Not Signed-In
Which clippings match 'Janet Murray' keyword pg.1 of 1
08 AUGUST 2012

Evocative Research in Art History and Beyond: Imagining Possible Pasts in the Ways to Heaven Project

"This article discusses a particular project that attempted to make art–historical research evocative as well as analytical by employing rich, interactive multi–media. This reliance on evocative material extended techniques practiced by television drama–documentaries and considered their legitimacy and potential within academic art history."

[...what might "evocative research" mean?]

3). Esche–Ramshorn, Christiane and Stanislav Roudavski (2012). "Evocative Research in Art History and Beyond: Imagining Possible Pasts in the Ways to Heaven Project", Digital Creativity, 23, 1, pp. 1–21

1

2

TAGS

15th century • 16th centuryAHRC • Armenia • Armenian history • art history • Christian Orient • Christiane Esche-Ramshorn • Digital Creativity (journal) • Ethiopia • Ethiopian history • European Renaissance • evocative enquiry • evocative researchGeorge Lakoffilluminated manuscriptinteractive multimediainteractive narrativeinteractive storytellinginterpretation • Isaac Newton Trust • Janet Murray • microhistory • multifaceted • new historicism • new mediapractice-based researchrenaissancerepresentationresearch methodologyresearch methods • Stanislav Roudavski • theory building • Ways to Heaven • world history

CONTRIBUTOR

Stanislav Roudavski
30 OCTOBER 2010

Media literacies are neither intuitive nor passive

"Conventions in media serve as a kind of shorthand between creator and audience: In order to understand and enjoy novels, films, theaters, audiences must be able to 'read' the conventions of these media. Though early filmgoers did not understand that the train coming toward them in the Lumiere Brothers' L'Arrivée d'un train à La Ciotat (1895) was merely a projected moving image on a two–dimensional surface, today's cinema audiences are accustomed to the language of film. Media consumers frequently take these conventions for granted, yet, as Sturken and Cartright have pointed out; media literacies are neither intuitive nor passive. Producers invent conventions and visual languages with which viewers must actively engage in order to construct meaning (2001). Audiences must become complicit in these conventions, engaging in what Janet Murray describes as the 'active creation of belief' (1997, 110)."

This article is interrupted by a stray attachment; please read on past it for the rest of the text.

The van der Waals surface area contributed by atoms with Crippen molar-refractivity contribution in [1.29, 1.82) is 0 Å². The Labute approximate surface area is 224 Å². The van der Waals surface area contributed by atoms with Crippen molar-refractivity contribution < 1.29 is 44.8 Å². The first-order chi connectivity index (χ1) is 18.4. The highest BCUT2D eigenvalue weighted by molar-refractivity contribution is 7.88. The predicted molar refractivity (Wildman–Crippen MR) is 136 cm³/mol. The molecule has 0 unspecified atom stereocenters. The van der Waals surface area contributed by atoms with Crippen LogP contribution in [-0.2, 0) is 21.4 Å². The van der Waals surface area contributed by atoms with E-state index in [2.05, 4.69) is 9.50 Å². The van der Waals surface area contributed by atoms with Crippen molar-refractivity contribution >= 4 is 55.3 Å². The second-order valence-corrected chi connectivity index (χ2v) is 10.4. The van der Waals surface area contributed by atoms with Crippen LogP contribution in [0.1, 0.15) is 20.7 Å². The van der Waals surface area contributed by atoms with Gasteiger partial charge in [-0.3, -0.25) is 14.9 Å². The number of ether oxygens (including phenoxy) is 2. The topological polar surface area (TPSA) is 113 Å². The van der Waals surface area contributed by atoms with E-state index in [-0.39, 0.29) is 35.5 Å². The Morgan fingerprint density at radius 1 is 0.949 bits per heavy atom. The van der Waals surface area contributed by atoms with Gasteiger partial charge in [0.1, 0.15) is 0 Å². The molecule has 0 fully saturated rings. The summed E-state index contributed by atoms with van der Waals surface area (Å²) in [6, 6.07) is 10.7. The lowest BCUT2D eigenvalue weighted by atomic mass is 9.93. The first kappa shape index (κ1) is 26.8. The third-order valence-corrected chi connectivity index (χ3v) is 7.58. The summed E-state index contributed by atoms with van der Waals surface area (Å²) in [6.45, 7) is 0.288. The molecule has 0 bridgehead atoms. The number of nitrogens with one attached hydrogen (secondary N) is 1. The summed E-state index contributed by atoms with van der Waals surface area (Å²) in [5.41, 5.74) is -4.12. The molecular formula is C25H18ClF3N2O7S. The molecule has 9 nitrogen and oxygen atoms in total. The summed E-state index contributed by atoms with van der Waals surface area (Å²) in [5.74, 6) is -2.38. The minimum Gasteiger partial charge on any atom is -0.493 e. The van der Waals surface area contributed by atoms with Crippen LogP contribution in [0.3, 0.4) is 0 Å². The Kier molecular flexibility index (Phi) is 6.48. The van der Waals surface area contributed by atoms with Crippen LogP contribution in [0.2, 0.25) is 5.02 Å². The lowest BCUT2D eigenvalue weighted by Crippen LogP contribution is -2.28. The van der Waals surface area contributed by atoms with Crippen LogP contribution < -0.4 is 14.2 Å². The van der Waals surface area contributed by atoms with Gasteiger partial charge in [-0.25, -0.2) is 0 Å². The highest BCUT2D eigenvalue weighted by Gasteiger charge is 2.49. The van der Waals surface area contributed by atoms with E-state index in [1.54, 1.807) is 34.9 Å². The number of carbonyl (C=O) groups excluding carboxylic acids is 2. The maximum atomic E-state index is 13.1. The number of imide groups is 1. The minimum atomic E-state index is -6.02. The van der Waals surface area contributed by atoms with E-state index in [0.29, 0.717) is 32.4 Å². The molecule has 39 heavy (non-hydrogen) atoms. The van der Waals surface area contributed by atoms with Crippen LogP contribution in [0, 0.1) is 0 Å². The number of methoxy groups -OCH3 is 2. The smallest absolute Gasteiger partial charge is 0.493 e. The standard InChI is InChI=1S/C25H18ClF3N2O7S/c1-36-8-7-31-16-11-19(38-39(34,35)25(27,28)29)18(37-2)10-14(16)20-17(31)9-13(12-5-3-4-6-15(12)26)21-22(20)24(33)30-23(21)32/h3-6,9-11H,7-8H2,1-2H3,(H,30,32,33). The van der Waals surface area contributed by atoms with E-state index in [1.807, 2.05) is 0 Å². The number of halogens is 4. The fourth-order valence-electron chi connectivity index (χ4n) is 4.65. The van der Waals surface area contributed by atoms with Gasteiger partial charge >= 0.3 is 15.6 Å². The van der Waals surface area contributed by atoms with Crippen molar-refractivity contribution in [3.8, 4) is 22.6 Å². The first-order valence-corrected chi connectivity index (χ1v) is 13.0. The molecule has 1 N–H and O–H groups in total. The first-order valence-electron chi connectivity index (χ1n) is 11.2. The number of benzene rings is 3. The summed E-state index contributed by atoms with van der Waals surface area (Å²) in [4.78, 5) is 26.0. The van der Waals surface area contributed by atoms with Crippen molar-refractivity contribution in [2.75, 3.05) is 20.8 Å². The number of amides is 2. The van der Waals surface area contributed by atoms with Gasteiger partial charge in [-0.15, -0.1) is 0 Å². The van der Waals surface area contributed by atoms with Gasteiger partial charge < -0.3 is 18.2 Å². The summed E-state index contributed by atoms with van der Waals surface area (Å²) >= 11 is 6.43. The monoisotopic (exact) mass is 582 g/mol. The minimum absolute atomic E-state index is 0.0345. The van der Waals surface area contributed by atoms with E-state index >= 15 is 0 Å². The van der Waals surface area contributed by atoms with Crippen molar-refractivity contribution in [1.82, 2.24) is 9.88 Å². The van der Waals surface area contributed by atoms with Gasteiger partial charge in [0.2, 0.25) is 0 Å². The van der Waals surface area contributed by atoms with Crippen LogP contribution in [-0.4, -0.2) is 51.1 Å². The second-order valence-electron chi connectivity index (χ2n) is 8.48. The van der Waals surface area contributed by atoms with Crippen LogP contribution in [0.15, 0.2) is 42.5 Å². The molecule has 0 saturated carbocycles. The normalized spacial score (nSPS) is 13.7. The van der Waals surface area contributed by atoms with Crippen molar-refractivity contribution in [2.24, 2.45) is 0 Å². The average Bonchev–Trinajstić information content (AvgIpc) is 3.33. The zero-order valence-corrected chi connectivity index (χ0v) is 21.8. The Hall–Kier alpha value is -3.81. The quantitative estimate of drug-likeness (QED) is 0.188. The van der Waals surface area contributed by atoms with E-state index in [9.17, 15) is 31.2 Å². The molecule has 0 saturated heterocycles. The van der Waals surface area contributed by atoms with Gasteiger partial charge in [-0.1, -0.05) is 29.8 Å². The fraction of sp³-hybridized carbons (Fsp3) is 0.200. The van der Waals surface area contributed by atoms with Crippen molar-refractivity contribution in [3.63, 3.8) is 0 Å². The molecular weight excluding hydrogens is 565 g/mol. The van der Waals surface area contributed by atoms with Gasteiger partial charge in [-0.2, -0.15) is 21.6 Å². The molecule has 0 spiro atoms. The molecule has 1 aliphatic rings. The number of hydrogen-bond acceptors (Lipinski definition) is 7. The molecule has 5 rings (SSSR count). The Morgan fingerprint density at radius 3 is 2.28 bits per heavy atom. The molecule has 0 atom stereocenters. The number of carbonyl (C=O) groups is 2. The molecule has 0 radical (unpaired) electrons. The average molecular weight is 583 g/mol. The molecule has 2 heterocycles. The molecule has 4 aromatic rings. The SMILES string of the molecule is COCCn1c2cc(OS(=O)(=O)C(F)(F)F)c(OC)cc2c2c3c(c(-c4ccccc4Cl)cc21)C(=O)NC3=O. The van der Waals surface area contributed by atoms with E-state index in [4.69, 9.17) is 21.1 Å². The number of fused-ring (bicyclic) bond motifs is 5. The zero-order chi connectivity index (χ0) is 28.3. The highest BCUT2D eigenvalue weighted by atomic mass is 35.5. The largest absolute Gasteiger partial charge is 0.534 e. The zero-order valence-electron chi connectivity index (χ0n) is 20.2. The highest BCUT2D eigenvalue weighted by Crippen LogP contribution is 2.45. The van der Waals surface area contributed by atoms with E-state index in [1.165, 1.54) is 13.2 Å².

(Celia Pearce, Georgia Institute of Technology)

Celia Pearce. 'Spatial Literacy: Reading (and Writing) Game Space'

1
2

TAGS

1895 • active creation of belief • another dimensionarriving trainaudienceCelia Pearcecinemacommunication • construct meaning • conventions • conventions in media • Georgia Institute of TechnologyheterotopiaJanet Murray • L Arrivee d un train en gare de La Ciotat • language of film • Lisa Cartwright • Lumiere Brothers • Marita Sturken • mediamedia literaciessilent filmspectacletraintrain arrivaltrain stationvisual communicationvisual depictionvisual languagevisual literacy

CONTRIBUTOR

Simon Perkins
08 DECEMBER 2009

Gamers and Gorehounds: The Influence of Video Games on the Contemporary Horror Film

"In translating a digital game to the big screen, these titles rely on the integration of aesthetics and narrative from their game counterparts to further enhance the viewing experience. The utilization of game narrative in the horror adaptation film is partially based on the acceptance of the video game medium as a cyberdrama, which emphasizes 'the enactment of the story in the particular fictional space of the computer.'[54] Many popular titles were not only about motor coordination and skill, but about becoming immersed in good storytelling. Author Janet Murray states, 'A story has greater emphasis on plot; a game has greater emphasis on the actions of the player. But where the player is also the protagonist or the god of the story world, then player action and plot event begin to merge.'[55] Murray describes the player's attachment to the game narrative as dramatic agency, which 'requires that we script the interactor as well as the world, so that we know how to engage the world, and so that we build up the appropriate expectations.'[56] "

(Timothy D. Alley, p.47, 2007)

54. Janet Murray, "From Game–Story to Cyberdrama." First Person. Eds. Noah Wardrip– Fruin and Pat Harrigan (Cambridge, MA: The MIT P, 2004) 4.

1

TAGS

aesthetics • Brainscan • consoleconvergenceculture • cyberdrama • David Cronenbergdigital culture • Doom • Duke Nukem 3Ddystopia • eXistenZ (1999) • first-person point of viewfirst-person shooterFPS • Freddys Dead • gamesGrand Theft Autohorrorhorror filmJanet Murray • Lawnmower Man • mediumQuakeremediationrepresentationtechnologytechnophobiaThe Matrix (1999)The Wizard of Ozvideo gamevirtual realityvisual communicationvisual designvisual languageWolfenstein 3Dzombie • zombie invasion

CONTRIBUTOR

Simon Perkins
Sign-In

Sign-In to Folksonomy

Can't access your account?

New to Folksonomy?

Sign-Up or learn more.